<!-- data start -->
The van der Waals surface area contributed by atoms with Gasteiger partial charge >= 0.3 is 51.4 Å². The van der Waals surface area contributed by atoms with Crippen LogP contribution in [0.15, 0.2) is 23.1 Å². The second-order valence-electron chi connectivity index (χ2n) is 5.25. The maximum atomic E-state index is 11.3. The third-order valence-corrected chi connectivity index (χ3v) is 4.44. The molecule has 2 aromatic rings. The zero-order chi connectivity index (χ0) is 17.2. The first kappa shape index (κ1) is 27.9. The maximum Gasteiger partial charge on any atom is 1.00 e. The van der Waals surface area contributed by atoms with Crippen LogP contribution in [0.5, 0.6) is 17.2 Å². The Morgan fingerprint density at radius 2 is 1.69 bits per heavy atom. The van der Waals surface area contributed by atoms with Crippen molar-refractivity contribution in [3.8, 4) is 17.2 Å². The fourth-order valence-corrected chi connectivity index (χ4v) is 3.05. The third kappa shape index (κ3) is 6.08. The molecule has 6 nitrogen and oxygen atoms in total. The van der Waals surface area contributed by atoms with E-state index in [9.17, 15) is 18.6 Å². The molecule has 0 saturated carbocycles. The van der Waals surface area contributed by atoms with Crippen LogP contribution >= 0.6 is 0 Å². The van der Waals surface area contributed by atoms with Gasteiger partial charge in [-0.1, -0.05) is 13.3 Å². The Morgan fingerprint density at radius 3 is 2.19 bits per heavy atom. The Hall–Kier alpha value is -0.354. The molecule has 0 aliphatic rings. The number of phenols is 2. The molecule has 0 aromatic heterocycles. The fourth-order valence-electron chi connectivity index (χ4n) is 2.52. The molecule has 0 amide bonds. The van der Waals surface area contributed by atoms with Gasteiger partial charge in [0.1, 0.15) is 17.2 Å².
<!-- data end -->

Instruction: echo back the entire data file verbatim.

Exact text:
The van der Waals surface area contributed by atoms with Gasteiger partial charge >= 0.3 is 51.4 Å². The van der Waals surface area contributed by atoms with Crippen LogP contribution in [0.15, 0.2) is 23.1 Å². The second-order valence-electron chi connectivity index (χ2n) is 5.25. The maximum atomic E-state index is 11.3. The third-order valence-corrected chi connectivity index (χ3v) is 4.44. The molecule has 2 aromatic rings. The zero-order chi connectivity index (χ0) is 17.2. The first kappa shape index (κ1) is 27.9. The maximum Gasteiger partial charge on any atom is 1.00 e. The van der Waals surface area contributed by atoms with Crippen LogP contribution in [0.5, 0.6) is 17.2 Å². The Morgan fingerprint density at radius 2 is 1.69 bits per heavy atom. The van der Waals surface area contributed by atoms with Crippen molar-refractivity contribution in [3.8, 4) is 17.2 Å². The fourth-order valence-corrected chi connectivity index (χ4v) is 3.05. The third kappa shape index (κ3) is 6.08. The molecule has 6 nitrogen and oxygen atoms in total. The van der Waals surface area contributed by atoms with E-state index in [9.17, 15) is 18.6 Å². The molecule has 0 saturated carbocycles. The van der Waals surface area contributed by atoms with Crippen LogP contribution >= 0.6 is 0 Å². The van der Waals surface area contributed by atoms with Gasteiger partial charge in [-0.1, -0.05) is 13.3 Å². The Morgan fingerprint density at radius 3 is 2.19 bits per heavy atom. The Hall–Kier alpha value is -0.354. The molecule has 0 aliphatic rings. The number of phenols is 2. The molecule has 0 aromatic heterocycles. The fourth-order valence-electron chi connectivity index (χ4n) is 2.52. The molecule has 0 amide bonds. The van der Waals surface area contributed by atoms with Gasteiger partial charge in [0.1, 0.15) is 17.2 Å².